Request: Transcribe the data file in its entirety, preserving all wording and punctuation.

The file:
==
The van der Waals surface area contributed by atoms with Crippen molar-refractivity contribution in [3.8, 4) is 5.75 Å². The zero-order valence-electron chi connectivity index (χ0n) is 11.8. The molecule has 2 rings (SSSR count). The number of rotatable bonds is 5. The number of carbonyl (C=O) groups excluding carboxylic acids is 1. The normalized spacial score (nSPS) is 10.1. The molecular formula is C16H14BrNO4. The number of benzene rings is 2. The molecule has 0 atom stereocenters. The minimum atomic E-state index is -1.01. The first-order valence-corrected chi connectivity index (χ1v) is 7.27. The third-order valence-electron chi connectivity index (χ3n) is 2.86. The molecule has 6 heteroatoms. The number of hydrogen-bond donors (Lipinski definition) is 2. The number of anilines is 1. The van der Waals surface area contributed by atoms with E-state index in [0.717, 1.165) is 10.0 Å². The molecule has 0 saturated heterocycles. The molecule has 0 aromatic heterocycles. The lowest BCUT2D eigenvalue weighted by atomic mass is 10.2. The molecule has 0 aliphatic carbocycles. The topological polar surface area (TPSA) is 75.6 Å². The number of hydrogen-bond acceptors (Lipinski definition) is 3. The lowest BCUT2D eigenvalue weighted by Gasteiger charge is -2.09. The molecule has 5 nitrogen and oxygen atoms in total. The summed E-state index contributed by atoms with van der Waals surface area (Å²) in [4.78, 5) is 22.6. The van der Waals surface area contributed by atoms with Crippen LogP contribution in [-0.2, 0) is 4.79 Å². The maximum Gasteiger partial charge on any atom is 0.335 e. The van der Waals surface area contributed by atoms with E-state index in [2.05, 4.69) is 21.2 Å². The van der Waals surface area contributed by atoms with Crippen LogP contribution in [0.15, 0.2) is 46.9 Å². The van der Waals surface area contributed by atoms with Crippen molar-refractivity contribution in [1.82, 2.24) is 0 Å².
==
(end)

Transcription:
The van der Waals surface area contributed by atoms with Crippen molar-refractivity contribution in [3.8, 4) is 5.75 Å². The zero-order valence-electron chi connectivity index (χ0n) is 11.8. The molecule has 2 rings (SSSR count). The number of rotatable bonds is 5. The number of carbonyl (C=O) groups excluding carboxylic acids is 1. The normalized spacial score (nSPS) is 10.1. The molecular formula is C16H14BrNO4. The number of benzene rings is 2. The molecule has 0 atom stereocenters. The minimum atomic E-state index is -1.01. The first-order valence-corrected chi connectivity index (χ1v) is 7.27. The third-order valence-electron chi connectivity index (χ3n) is 2.86. The molecule has 6 heteroatoms. The number of hydrogen-bond donors (Lipinski definition) is 2. The number of anilines is 1. The van der Waals surface area contributed by atoms with E-state index in [0.717, 1.165) is 10.0 Å². The molecule has 0 saturated heterocycles. The molecule has 0 aromatic heterocycles. The lowest BCUT2D eigenvalue weighted by atomic mass is 10.2. The molecule has 0 aliphatic carbocycles. The topological polar surface area (TPSA) is 75.6 Å². The number of hydrogen-bond acceptors (Lipinski definition) is 3. The lowest BCUT2D eigenvalue weighted by Gasteiger charge is -2.09. The molecule has 5 nitrogen and oxygen atoms in total. The summed E-state index contributed by atoms with van der Waals surface area (Å²) in [4.78, 5) is 22.6. The van der Waals surface area contributed by atoms with Crippen LogP contribution in [-0.2, 0) is 4.79 Å². The maximum Gasteiger partial charge on any atom is 0.335 e. The van der Waals surface area contributed by atoms with E-state index in [2.05, 4.69) is 21.2 Å². The van der Waals surface area contributed by atoms with Crippen LogP contribution in [0.15, 0.2) is 46.9 Å². The van der Waals surface area contributed by atoms with Crippen molar-refractivity contribution in [1.82, 2.24) is 0 Å².